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Handwashing: Cool Water as Effective as Hot for Removing Germs

We all know that washing our hands can keep us from spreading germs and getting sick. But a new Rutgers-New Brunswick study found that cool water removes the same amount of harmful bacteria as hot.

“People need to feel comfortable when they are washing their hands but as far as effectiveness, this study shows us that the temperature of the water used didn’t matter,” said Donald Schaffner, distinguished professor and extension specialist in food science.

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Nation's Beekeepers Lost 33 Percent of Bees in 2016-17

Beekeepers across the United States lost 33 percent of their honey bee colonies during the year spanning April 2016 to April 2017, according to the latest preliminary results of an annual nationwide survey. Rates of both winter loss and summer loss—and consequently, total annual losses—improved compared with last year.

Total annual losses were the lowest since 2011-12, when the survey recorded less than 29 percent of colonies lost throughout the year. Winter losses were the lowest recorded since the survey began in 2006-07. 

The survey, which asks both commercial and small-scale beekeepers to track the survival rates of their honey bee colonies, is conducted each year by the nonprofit Bee Informed Partnership in collaboration with the Apiary Inspectors of America. Survey results for this year and all previous years are publicly available on the Bee Informed website.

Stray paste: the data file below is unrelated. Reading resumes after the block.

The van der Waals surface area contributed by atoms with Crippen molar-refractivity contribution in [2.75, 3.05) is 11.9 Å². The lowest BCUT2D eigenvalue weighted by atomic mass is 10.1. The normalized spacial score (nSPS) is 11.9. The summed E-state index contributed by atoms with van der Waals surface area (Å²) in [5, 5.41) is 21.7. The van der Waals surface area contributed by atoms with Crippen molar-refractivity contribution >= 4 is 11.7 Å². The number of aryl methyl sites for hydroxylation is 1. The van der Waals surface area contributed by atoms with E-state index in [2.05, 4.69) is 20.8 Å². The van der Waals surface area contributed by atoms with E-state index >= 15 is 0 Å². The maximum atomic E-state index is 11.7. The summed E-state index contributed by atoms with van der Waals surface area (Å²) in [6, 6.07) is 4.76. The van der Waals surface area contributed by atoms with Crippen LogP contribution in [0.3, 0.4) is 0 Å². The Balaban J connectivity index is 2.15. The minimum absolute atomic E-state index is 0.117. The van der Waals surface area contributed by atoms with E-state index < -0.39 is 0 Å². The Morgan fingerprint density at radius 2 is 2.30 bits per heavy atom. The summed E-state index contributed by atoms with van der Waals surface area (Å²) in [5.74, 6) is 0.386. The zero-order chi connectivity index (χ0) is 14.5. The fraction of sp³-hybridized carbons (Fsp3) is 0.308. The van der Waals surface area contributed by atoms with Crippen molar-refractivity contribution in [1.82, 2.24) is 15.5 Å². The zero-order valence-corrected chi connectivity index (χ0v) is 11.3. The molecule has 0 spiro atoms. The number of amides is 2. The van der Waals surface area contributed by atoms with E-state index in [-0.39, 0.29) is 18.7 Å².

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Soot particles from GDI engines

Worldwide, three new cars roll off the line every second – that’s 73 cars and 18 million utility vehicles per year. Most run on gasoline. In industrialized nations, the trend is moving towards so-called downsizing engines: smaller but with direct gasoline injection and turbocharging. This technology is kind to the environment and saves fuel, the manufacturers say. Experts estimate that by 2020, 50 million of these direct-injection gasoline engines will be running on the roads all over Europe – high time the cocktail of exhaust emissions from these engines were examined closely.

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Engines fire without smoke

By observing the soot particles formed in a simple flame, researchers at KAUST have developed a computational model capable of simulating soot production inside the latest gasoline automobile engines.

Although today’s passenger vehicle engines are cleaner than ever before, their exhaust can still contain significant numbers of nanoscopic soot particles that are small enough to penetrate the lungs and bloodstream. This new computer model should help car makers improve their engines to cut soot formation.

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Lyme Isn't the Only Disease Ticks Are Spreading This Summer

It started with vomiting and a fever. But a few days later, five-month old Liam was in the emergency room, his tiny body gripped by hourly waves of seizures. X-rays and MRIs showed deep swelling in his brain. When an infectious disease specialist at Connecticut Children’s Medical Center diagnosed Liam with Powassan virus in November, he became the first recorded case in state history. Doctors think Liam picked up the rare neurological disease from a tick his father brought back after a deer hunting trip.